'Maybe a change of scenery will do him good': Tigers DFA Drew VerHagen

Chris McCosky
The Detroit News

Detroit — Hours before Saturday's game against the Kansas City Royals, Tigers manager Ron Gardenhire issued a call to arms for right-hander Drew VerHagen.

"VerHagen is a guy who last year could go just about anywhere you needed him to and eat up two or three innings," Gardenhire said. “And he’s going to have to step up and do that now. ... We need him desperately

Detroit Tigers relief pitcher Drew VerHagen throws during the eighth inning.

"We’re going to play a lot of baseball games here, with a doubleheader in Minnesota coming up. We’re going to need all those guys out there, but VerHagen is a big key. I really believe that.”

About seven hours and one horrendous inning later, the Tigers designated VerHagen for assignment.

"I said he could be the key to our bullpen," Gardenhire said afterward. "Like last year when he was able to get us to our eighth- and ninth-inning guys. But he's just been misfiring so much, and he knows it. He will tell you the same thing."

VerHagen, who sat in front of his locker but politely declined to speak to reporters, gave up six runs on five hits and three walks in a disastrous eighth inning in a 15-3 loss to the Royals. 

"He can't figure it out," Gardenhire said. "He can't get the ball where he needs to right now. Maybe a change of scenery might do him good. I like the heck out of the guy. He's got good stuff but he's just all over right now. 

"He knows it as well as anyone. It's frustrating for him and for us."

VerHagen was having a dominant spring until a forearm strain put him on the injured list to start the season. Since he’s come back, he’d pitched just five innings over nine outings, allowing four runs, five hits and seven walks.

That was before Saturday.

"His stuff is good, it's just moving all over the place," catcher John Hicks said. "He can't really find the command for it. He falls behind in counts and then he kind of has to give in almost."

Of the five hits, all singles, three were hard contact, two had an exit velocity over 100 mph. One of his three walks was with the bases loaded.

"He just hasn't quite figured it out yet at this level," shortstop Jordy Mercer said. "I think his stuff is there. Obviously, everything is there and he's had success already before in this league.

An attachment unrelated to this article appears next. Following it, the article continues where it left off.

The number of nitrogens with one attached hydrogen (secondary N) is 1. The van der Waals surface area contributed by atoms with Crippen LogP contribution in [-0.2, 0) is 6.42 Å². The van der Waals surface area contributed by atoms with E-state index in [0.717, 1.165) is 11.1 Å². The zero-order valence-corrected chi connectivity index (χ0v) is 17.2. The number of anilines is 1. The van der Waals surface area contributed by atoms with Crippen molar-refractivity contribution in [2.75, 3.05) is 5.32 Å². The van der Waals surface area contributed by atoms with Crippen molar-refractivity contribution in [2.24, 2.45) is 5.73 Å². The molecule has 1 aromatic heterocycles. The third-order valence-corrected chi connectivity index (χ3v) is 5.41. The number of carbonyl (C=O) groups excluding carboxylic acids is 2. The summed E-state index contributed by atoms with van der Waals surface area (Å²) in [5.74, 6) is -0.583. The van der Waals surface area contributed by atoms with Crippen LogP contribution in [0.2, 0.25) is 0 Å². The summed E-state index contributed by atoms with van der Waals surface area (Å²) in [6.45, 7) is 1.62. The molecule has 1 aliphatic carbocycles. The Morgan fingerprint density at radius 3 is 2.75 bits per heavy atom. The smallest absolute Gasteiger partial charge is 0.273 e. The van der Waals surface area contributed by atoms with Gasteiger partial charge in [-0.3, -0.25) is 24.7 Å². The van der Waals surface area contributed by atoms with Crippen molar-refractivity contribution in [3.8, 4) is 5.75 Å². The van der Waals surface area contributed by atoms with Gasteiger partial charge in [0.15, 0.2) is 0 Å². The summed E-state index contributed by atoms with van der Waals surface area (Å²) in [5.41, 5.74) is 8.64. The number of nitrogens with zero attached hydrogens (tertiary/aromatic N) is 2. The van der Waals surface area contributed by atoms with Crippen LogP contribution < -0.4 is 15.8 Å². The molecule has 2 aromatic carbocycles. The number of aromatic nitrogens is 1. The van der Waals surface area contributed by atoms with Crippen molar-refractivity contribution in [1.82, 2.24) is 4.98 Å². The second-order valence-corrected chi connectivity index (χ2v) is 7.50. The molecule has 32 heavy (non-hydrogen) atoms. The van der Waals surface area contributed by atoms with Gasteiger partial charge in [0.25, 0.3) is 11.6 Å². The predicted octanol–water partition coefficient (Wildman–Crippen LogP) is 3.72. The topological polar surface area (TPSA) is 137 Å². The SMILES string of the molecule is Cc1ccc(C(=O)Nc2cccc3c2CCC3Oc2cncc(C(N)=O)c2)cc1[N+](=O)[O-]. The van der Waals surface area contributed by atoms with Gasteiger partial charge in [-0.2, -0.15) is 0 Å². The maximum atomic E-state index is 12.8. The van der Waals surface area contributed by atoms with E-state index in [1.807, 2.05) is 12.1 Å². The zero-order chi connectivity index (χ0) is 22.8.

"It's just a matter of refining it and staying confident in yourself, knowing you can do it and just start turning it around."

VerHagen, with a mid-90s fastball and two plus-secondary pitches, is a stark example of the fragility of success at the big-league level.

"Absolutely," Hicks said. "That's why these guys are getting paid a lot of money to come up here and get guys out. It's not as simple as just having good stuff and throwing it somewhat close to the plate.

"You have to be able to execute your pitches when you need to. And right now, he didn't have the command for it."

The Tigers will announce a corresponding move before Sunday's game. The options at Triple-A Toledo are somewhat limited unless they want to call up a starter like Ryan Carpenter or Matt Hall and use them out of the bullpen.

Relievers Jose Cisnero, Zac Houston and Caleb Thielbar were all used in an extra-inning game Saturday. Other options would be Sandy Baez or John Schreiber. 

This is the second time the Tigers have DFA'd VerHagen. If he clears waivers, he could be re-signed to Toledo.

Jones gets a day

Center fielder JaCoby Jones had started 17 straight games since coming off the injured list April 11. But on Saturday, he rested. Well, sort of.

Harold Castro, who hasn’t played a game in center field at any level this season and played parts of three at Triple-A last season, got the start and Jones got a day to work on his new swing.

“He still needs to recognize the strike zone, he’s still chasing it a little bit, but we like the swing,” Gardenhire said. “We like what we’re seeing. He’s been driving the baseball with a different set-up in batting practice.

“Now it’s about carrying it into a game.”

Hitting coach Lloyd McClendon has gotten Jones to lower his hands in his stance and keep the bat still on his shoulder until the pitcher starts his delivery. It helps him take a shorter path to the ball.  

“It’s just less for him to worry about,” Gardenhire said. “His hands were all over the place. We’ve simplified that. I think he likes it. He’s just got to get used to it, and he’s trying to do that at the Major League level right now and that’s not easy.

“He’s going to go through ups and downs with it. But overall, we think it’s going to work for him.”

As for Castro playing center field, he did play 44 games there at Double-A Erie in 2017, and he took some non-game reps there this spring.

“Everybody tells me he’s a good center fielder, that he can run it down,” Gardenhire said. “It’s just that everybody needs to play. We had guys sitting for two days without getting into a game. Everybody needs a chance to play.”

Around the horn

Blaine Hardy (forearm strain) has thrown two bullpen sessions without any setbacks. He is expected to be sent out on a rehab assignment early next week.

… The Tigers sent Dustin Peterson back to Toledo last week with orders to get more work at first base. He’s started four games at first for the Mud Hens and the reports are encouraging. “Dougie is with him,” Gardenhire said, referencing Toledo manager Doug Mientkiewicz. “I don’t have to worry about Petey learning first base. Dougie will take care of that part of it. Doug was a really good first baseman.”

Peterson homered and had three RBIs for the Mud Hens Saturday. 


Twitter: @cmccosky